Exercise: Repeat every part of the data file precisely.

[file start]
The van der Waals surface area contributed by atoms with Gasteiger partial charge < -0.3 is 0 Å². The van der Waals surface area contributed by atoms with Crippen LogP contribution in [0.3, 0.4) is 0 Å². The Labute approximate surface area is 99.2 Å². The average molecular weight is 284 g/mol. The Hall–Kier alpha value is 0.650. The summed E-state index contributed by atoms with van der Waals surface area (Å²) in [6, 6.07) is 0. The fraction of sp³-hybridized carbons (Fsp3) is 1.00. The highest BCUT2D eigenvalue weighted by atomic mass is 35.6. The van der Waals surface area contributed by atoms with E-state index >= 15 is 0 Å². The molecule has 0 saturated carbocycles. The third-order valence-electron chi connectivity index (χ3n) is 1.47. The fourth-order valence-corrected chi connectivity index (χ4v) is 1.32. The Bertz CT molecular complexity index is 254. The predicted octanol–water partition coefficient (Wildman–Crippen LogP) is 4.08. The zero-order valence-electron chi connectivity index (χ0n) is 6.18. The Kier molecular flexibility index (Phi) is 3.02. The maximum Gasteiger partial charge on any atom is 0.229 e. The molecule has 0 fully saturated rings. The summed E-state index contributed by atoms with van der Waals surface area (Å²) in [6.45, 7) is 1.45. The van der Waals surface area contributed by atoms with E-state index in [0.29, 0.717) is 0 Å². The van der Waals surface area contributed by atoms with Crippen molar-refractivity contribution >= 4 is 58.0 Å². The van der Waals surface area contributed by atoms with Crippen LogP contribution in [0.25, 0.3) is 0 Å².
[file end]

The van der Waals surface area contributed by atoms with Gasteiger partial charge < -0.3 is 0 Å². The van der Waals surface area contributed by atoms with Crippen LogP contribution in [0.3, 0.4) is 0 Å². The Labute approximate surface area is 99.2 Å². The average molecular weight is 284 g/mol. The Hall–Kier alpha value is 0.650. The summed E-state index contributed by atoms with van der Waals surface area (Å²) in [6, 6.07) is 0. The fraction of sp³-hybridized carbons (Fsp3) is 1.00. The highest BCUT2D eigenvalue weighted by atomic mass is 35.6. The van der Waals surface area contributed by atoms with E-state index >= 15 is 0 Å². The molecule has 0 saturated carbocycles. The third-order valence-electron chi connectivity index (χ3n) is 1.47. The fourth-order valence-corrected chi connectivity index (χ4v) is 1.32. The Bertz CT molecular complexity index is 254. The predicted octanol–water partition coefficient (Wildman–Crippen LogP) is 4.08. The zero-order valence-electron chi connectivity index (χ0n) is 6.18. The Kier molecular flexibility index (Phi) is 3.02. The maximum Gasteiger partial charge on any atom is 0.229 e. The molecule has 0 fully saturated rings. The summed E-state index contributed by atoms with van der Waals surface area (Å²) in [6.45, 7) is 1.45. The van der Waals surface area contributed by atoms with E-state index in [0.29, 0.717) is 0 Å². The van der Waals surface area contributed by atoms with Crippen molar-refractivity contribution >= 4 is 58.0 Å². The van der Waals surface area contributed by atoms with Crippen LogP contribution in [0.25, 0.3) is 0 Å².